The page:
Proteas

Omphile Ramela blasts CSA interim board, accuses them of racial bias

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 Omphile Ramela.
Omphile Ramela.
(Lee Warren/Gallo Images)
  • Former Cricket South Africa interim board member Omphile Ramela fired a broadside at the CSA interim board, saying they're biased in their disciplinary approaches.
  • Ramela was removed from the board late last year.
  • Ramela has a pending court application against CSA contesting his removal from the board.

Former Cricket South Africa (CSA) interim board member Omphile Ramela has launched a scathing attack on the temporary governance structure, accusing them of only focusing on black executives at the embattled cricket body.

In a series of tweets on Monday, Ramela, who was suspended by the board on December 10 and removed five days later, said on Twitter: "The treatment of non-white executives and directors by the interim board with no due consideration is disheartening. Yet there is no decisive action on the alleged unlawful contracts/employment of some of the white executives. This is despite the lack of qualifications and the gross incompetence displayed that’s bringing the game to its knees."

When Sport24 contacted Ramela, who is also a former president of the South African Cricketers' Association (Saca) to get context and clarity behind his tweets, he said one example of the board's preferential treatment was how they handled the issue of suspended senior executive Kugandrie Govender.

Govender was initially suspended last year by the interim board when she was acting chief executive officer.

Her suspension was overturned by the Commission for Conciliation, Mediation and Arbitration (CCMA) on 5 February. She was then again suspended the following week.

"Recently, Kugandrie alleged that she was abused and the board members were present in that meeting. What is their position now, because several called out and said that was wrong? Some of them wanted to protect the chairperson, which is their prerogative, but some spoke out and took a position, saying that it made them uncomfortable. It is an infringement on one's dignity," Ramela said.

Ramela also gunned for under-fire Proteas coach Mark Boucher, alleging that Boucher's December 2019 appointment was unlawful.

"The head coach's lack of qualifications has been well publicised as they don't meet the minimum standards. I won't go into the performance, but with his contract, it is alleged that it is unlawful. The question is now, what has the board done about that?" Ramela said.

"There's someone in the building with an unlawful contract who is unqualified. What is being done about that? It could be termed as incompetence, but nothing was done against that particular individual. Part of our mandate was to review some of these contracts and if something was not done by the book."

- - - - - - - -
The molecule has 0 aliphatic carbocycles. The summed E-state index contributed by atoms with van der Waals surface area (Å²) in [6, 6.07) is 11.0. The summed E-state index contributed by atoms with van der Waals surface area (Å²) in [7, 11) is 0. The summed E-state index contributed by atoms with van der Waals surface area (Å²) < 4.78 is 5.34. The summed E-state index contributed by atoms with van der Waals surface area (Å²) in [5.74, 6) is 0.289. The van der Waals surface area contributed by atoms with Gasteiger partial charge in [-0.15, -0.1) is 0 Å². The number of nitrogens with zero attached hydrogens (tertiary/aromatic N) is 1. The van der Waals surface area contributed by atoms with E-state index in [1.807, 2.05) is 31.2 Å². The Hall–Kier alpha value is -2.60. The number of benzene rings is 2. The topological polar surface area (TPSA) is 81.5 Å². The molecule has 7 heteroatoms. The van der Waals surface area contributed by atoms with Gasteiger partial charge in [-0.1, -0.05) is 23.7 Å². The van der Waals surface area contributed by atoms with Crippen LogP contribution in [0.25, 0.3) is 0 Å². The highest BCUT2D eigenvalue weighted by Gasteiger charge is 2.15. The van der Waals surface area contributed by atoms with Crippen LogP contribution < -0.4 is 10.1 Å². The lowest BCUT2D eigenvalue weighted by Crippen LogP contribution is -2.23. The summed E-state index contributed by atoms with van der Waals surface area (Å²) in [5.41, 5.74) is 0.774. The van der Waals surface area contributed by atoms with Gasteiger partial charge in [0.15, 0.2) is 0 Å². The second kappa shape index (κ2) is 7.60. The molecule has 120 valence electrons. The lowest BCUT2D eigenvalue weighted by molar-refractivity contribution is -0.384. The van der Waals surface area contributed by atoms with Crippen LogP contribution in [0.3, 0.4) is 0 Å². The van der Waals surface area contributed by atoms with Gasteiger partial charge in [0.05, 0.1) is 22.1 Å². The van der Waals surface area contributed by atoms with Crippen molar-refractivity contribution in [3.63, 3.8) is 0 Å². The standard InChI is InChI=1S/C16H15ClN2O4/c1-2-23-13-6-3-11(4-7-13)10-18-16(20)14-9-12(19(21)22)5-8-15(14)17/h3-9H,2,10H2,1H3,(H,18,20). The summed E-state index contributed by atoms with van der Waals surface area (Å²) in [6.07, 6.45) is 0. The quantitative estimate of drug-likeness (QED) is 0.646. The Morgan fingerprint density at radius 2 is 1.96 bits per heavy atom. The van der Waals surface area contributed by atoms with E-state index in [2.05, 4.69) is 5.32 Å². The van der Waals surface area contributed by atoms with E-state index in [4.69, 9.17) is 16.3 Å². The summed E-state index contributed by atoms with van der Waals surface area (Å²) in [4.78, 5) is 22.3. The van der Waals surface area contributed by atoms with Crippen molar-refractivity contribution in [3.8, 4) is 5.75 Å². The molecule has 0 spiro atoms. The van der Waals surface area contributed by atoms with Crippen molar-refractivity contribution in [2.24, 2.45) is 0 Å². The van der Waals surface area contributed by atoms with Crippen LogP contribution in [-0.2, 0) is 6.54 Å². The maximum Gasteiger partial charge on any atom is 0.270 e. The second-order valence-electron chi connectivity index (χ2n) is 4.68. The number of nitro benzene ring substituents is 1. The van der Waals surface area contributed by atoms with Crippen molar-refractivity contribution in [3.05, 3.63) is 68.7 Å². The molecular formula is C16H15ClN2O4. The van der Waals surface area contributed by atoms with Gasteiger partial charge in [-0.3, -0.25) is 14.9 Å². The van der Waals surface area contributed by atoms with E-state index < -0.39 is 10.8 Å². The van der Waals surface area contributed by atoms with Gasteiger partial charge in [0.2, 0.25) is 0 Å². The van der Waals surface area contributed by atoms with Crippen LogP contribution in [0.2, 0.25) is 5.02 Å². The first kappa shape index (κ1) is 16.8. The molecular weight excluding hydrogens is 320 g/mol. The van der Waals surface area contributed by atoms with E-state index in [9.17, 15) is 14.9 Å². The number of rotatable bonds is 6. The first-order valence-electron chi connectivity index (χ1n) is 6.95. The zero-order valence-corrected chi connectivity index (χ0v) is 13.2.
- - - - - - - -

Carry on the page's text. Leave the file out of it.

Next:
CSA’s acting CEO Pholetsi Moseki, though, said Boucher’s appointment was lawful and all processes were followed when he was given the job.

"The employment offer given to Mark Boucher and dated 13 December 2019 was signed by both the Acting CEO and CFO and was subsequently accepted and signed by Mark Boucher. From a CSA point of view this gives legitimacy to the contractual relationship between CSA and Mark Boucher," Moseki said.

"It is worth noting that the normal process of signing a contract was followed by CSA and that all the relevant internal role-players were involved."

Ramela then also criticised the interim board for the way it had responded to the national side's decision to not take a knee for the Black Lives Matter movement during the England T20 series in November last year.

The national team did not take the knee for the first game of the T20 series against England but wore black armbands.

Ramela said he pointed out that using black armbands was culturally insensitive to other black players as black armbands are regarded as a symbol of death and mourning.

"I asked (Graeme) Smith to come and account with regards to Black Lives Matter because the country has a well-defined position when it comes to the issue of race," Ramela said.

"He (Smith) was protected by the board from accountability and, what happened? The very thing that marginalises black people and they went on to wear black armbands, which is a symbol of death and mourning."

At the time, CSA made it clear that the decision to not take a knee was one that had come from the entire group of players and not from Smith or any one person in management. 

Ramela has filed papers against CSA and the Department of Sports, Arts and Culture contesting his removal from the interim board last month, an action that CSA said they would oppose.

"The independent board has only dealt with black executives," he said.

"All the decisions that have been taken are against people of colour. If there are transgressions, everyone across the colour bar must face the music. We have a responsibility that process, procedure and the substantive matters of the case are there."

CSA’s interim board spokesperson Judith February said there were legal processes with regards to Ramela and they won't be commenting further on any matters with regards to Boucher and Smith.

The interim board was granted a two-month extension by Sports minister Nathi Mthethwa and will have a joint press conference with the Member’s Council on Friday.

"We will not be engaging with any allegations/comments Mr Ramela makes about his time on the Board or related matters. Mr Ramela and the interim board are involved in litigation and so it would be inappropriate for the interim board or management to respond to these questions or other related social media posts," February said. 

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